Northwell Doctor Shares Expert Tips On Flu Prevention

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This year’s flu season is fully underway, but it is not too late to protect yourself and your family from the virus. Fever, chills, a sore throat and a runny nose are a few of the symptoms associated with coming down with influenza, but it could be even more serious for those most vulnerable, such as small children, the elderly and the chronically ill. Northwell infectious disease specialist Dr. Bruce E.

Hirsch shared these prevention tips to help you stave off sickness.

Get A Flu Shot

It’s not too late to get this year’s vaccine. While it’s possible to contract the flu anytime of year, activity often begins to increase in the fall and peaks between December and February, according to Centers for Disease Control and Prevention. Hirsch said the flu shot—which is available free of charge at many pharmacies and medical centers across Long Island—is the best method of prevention.

“The vaccine is important,” he said. “We encourage people to get the flu vaccine even late into the season.”

Hirsch noted that one essential way to protect others from getting the flu is to prevent ourselves from transmitting it by getting the vaccine. The flu is highly contagious, and the best way to protect everyone, especially those who are most susceptible, is to vaccinate those around them.

“By you getting the vaccine yourself, you’re helping people around you avoid sickness,” he said.

Wash Your Hands

In addition to getting vaccinated, frequent hand washing and use of hand sanitizer are among the best things you can do to lower your risk of contracting the flu, Hirsch said. People are contagious with the flu a day before they start to have symptoms so practicing good hand hygiene on a daily basis puts you ahead.

Avoid Touching Your Face

Along the same lines, touching your face as little as possible is another key element of prevention. The flu is spread through the air and by touching infected surfaces. Contracting the virus is as easy as inadvertently touching an infected surfaces and then touching your hand to your eyes, nose or mouth, Hirsch said.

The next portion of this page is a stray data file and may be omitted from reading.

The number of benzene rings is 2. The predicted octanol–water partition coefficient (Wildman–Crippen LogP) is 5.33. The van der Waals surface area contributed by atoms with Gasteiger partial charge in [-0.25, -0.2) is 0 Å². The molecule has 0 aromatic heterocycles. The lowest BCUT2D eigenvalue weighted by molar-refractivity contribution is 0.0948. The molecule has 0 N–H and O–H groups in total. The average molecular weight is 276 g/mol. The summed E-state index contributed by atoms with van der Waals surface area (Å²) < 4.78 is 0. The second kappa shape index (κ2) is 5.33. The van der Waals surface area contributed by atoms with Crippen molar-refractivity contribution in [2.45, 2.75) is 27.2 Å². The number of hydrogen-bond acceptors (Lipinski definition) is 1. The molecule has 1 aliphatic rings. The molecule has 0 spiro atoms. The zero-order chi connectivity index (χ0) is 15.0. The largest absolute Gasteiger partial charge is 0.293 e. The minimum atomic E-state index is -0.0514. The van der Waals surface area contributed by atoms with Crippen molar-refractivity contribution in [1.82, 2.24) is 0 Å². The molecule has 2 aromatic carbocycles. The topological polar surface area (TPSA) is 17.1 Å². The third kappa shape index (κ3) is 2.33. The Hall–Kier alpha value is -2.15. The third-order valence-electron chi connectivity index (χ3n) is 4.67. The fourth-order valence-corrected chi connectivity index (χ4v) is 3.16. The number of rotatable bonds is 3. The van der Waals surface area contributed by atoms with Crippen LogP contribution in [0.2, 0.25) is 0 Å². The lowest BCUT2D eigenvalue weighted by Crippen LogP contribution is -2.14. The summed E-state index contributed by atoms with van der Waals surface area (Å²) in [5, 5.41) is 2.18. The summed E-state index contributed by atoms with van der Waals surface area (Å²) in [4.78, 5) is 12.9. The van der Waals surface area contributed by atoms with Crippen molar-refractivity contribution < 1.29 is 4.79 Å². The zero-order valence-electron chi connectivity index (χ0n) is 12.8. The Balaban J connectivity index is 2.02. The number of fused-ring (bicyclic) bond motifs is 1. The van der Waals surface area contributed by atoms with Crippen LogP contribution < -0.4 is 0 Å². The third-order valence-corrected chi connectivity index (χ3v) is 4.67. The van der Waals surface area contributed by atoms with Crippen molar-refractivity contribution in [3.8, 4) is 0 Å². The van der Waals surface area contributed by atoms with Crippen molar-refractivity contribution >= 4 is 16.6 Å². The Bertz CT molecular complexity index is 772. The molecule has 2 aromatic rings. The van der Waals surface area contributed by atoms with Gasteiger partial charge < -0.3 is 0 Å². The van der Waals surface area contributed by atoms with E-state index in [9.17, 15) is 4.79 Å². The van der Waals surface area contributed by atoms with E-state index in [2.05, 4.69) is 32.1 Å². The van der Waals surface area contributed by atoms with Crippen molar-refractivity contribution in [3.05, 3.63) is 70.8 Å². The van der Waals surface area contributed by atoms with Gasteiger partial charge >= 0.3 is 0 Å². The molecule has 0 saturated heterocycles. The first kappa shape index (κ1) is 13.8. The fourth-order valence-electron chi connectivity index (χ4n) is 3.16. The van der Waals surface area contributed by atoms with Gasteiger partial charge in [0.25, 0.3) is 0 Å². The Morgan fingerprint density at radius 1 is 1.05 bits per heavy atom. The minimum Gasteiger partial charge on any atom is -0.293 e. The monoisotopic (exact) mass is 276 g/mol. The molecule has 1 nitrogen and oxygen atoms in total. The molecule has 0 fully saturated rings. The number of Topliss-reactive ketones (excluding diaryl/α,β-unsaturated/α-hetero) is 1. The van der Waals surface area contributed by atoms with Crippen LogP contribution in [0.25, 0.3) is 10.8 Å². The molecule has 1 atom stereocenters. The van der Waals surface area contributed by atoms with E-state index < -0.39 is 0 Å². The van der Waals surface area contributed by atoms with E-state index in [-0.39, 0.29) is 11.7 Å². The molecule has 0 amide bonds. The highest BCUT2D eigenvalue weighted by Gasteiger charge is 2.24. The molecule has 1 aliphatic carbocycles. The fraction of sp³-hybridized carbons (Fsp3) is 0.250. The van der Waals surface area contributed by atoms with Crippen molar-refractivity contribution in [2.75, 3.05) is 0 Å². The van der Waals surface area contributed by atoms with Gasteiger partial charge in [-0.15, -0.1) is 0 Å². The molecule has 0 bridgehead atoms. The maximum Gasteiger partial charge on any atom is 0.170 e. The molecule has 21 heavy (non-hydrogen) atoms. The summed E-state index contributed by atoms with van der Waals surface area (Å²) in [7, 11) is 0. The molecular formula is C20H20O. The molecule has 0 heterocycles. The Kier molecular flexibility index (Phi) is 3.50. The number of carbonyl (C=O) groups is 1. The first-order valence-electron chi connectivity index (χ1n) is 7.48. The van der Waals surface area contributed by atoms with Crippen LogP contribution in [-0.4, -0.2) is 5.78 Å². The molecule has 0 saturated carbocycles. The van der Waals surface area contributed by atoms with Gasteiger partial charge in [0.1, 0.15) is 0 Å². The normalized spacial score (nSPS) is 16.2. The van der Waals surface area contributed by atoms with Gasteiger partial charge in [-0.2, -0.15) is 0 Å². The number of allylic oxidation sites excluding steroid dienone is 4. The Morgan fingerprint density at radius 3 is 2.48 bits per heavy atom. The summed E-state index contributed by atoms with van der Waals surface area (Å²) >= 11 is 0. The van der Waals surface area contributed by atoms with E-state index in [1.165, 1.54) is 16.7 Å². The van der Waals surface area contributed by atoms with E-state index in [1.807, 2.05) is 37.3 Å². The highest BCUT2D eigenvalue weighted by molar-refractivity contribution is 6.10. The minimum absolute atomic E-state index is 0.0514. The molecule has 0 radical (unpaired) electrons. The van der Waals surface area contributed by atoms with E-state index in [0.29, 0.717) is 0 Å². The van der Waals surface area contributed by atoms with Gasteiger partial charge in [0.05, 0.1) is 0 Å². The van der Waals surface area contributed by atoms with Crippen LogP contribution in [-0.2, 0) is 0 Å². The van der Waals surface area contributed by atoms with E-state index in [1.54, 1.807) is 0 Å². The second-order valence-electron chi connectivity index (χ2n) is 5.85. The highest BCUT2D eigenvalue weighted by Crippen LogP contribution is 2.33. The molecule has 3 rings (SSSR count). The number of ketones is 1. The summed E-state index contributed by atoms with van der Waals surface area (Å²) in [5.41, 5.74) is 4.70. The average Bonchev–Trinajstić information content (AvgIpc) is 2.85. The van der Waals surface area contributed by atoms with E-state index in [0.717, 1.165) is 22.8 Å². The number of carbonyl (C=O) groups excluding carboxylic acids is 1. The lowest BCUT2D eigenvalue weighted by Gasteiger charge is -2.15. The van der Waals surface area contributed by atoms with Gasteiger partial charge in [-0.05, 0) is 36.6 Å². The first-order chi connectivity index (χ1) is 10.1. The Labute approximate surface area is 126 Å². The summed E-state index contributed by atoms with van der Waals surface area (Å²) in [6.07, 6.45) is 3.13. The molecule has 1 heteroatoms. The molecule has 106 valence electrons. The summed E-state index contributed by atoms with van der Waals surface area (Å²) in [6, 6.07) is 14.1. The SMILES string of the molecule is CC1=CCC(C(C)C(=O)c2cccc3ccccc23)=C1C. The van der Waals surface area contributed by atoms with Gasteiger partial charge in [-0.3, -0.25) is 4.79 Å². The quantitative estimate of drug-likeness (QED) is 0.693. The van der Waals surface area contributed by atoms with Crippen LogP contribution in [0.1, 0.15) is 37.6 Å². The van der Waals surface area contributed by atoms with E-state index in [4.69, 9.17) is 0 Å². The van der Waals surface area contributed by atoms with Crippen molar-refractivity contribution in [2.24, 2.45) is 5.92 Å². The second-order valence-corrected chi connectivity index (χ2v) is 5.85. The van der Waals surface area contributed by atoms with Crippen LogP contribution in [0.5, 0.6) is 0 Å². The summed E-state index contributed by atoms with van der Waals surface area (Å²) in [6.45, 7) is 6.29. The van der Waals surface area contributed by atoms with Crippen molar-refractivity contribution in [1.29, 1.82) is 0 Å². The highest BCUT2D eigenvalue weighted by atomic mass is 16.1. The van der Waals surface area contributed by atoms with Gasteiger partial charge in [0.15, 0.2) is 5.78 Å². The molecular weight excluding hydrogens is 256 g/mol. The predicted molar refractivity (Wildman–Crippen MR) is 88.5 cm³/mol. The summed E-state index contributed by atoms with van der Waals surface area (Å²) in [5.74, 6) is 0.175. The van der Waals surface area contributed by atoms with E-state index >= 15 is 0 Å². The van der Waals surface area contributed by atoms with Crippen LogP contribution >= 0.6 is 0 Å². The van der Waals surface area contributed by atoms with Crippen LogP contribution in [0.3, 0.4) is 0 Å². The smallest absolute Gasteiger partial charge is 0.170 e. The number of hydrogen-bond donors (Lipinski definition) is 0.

Another tip, “Cough into your elbow instead of your hand,” he said. “You don’t touch surfaces with your elbow, it is a way of containing the virus if you’re sneezing or coughing.”

Use Bleach Wipes

Disinfecting frequently touched surfaces at home, work and school, especially when someone is sick with the flu, can drastically cut down risk of infection. Hirsch recommends keeping bleach wipes handy to sanitize high traffic areas easily.

Practice Health Habits

Another benefit of following a healthy lifestyle is staving off the flu. Clocking in the recommended six to eight hours of sleep a night, being physically active and managing stress gives your body a healthy baseline for fighting the virus.

“Common sense health practices are important for reducing your risk of getting the flu,” he said.

Nutrition is also key. Diets that are rich in fruits, vegetables, lean protein and healthy fats provide a wide array of nutrients and antioxidants that can help boost the immune system. Fiber, Hirsch said, is another dietary staple for flu prevention. One study, published in the health journal Immunity, showed that dietary fiber increased survival rates in influenza-infected mice by setting the immune system at a healthy level of responsiveness.

One final note from Hirsch, “Be a hero by staying home when you’re sick to avoid getting others sick.”

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